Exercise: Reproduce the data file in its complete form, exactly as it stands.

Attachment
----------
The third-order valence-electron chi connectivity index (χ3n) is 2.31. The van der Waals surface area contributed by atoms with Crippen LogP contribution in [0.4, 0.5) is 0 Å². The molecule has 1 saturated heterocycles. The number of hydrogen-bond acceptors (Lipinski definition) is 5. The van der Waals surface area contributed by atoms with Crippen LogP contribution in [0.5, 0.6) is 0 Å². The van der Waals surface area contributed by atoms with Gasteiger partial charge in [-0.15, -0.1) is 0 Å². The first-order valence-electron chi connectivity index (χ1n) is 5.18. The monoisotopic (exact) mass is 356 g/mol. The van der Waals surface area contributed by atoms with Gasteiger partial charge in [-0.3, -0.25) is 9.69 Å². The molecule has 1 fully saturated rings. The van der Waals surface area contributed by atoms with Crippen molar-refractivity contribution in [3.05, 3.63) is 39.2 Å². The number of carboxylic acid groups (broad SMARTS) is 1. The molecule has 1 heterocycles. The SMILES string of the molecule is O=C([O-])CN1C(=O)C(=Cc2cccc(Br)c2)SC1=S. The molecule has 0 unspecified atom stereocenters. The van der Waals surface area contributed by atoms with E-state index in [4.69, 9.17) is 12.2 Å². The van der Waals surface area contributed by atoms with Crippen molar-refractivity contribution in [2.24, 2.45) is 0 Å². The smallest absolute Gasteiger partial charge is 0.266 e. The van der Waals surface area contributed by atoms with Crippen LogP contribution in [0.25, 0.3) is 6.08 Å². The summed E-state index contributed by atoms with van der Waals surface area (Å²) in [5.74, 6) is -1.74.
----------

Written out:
The third-order valence-electron chi connectivity index (χ3n) is 2.31. The van der Waals surface area contributed by atoms with Crippen LogP contribution in [0.4, 0.5) is 0 Å². The molecule has 1 saturated heterocycles. The number of hydrogen-bond acceptors (Lipinski definition) is 5. The van der Waals surface area contributed by atoms with Crippen LogP contribution in [0.5, 0.6) is 0 Å². The van der Waals surface area contributed by atoms with Gasteiger partial charge in [-0.15, -0.1) is 0 Å². The first-order valence-electron chi connectivity index (χ1n) is 5.18. The monoisotopic (exact) mass is 356 g/mol. The van der Waals surface area contributed by atoms with Gasteiger partial charge in [-0.3, -0.25) is 9.69 Å². The molecule has 1 fully saturated rings. The van der Waals surface area contributed by atoms with Crippen molar-refractivity contribution in [3.05, 3.63) is 39.2 Å². The number of carboxylic acid groups (broad SMARTS) is 1. The molecule has 1 heterocycles. The SMILES string of the molecule is O=C([O-])CN1C(=O)C(=Cc2cccc(Br)c2)SC1=S. The molecule has 0 unspecified atom stereocenters. The van der Waals surface area contributed by atoms with E-state index in [4.69, 9.17) is 12.2 Å². The van der Waals surface area contributed by atoms with Crippen molar-refractivity contribution in [2.24, 2.45) is 0 Å². The smallest absolute Gasteiger partial charge is 0.266 e. The van der Waals surface area contributed by atoms with Crippen LogP contribution in [0.25, 0.3) is 6.08 Å². The summed E-state index contributed by atoms with van der Waals surface area (Å²) in [5.74, 6) is -1.74.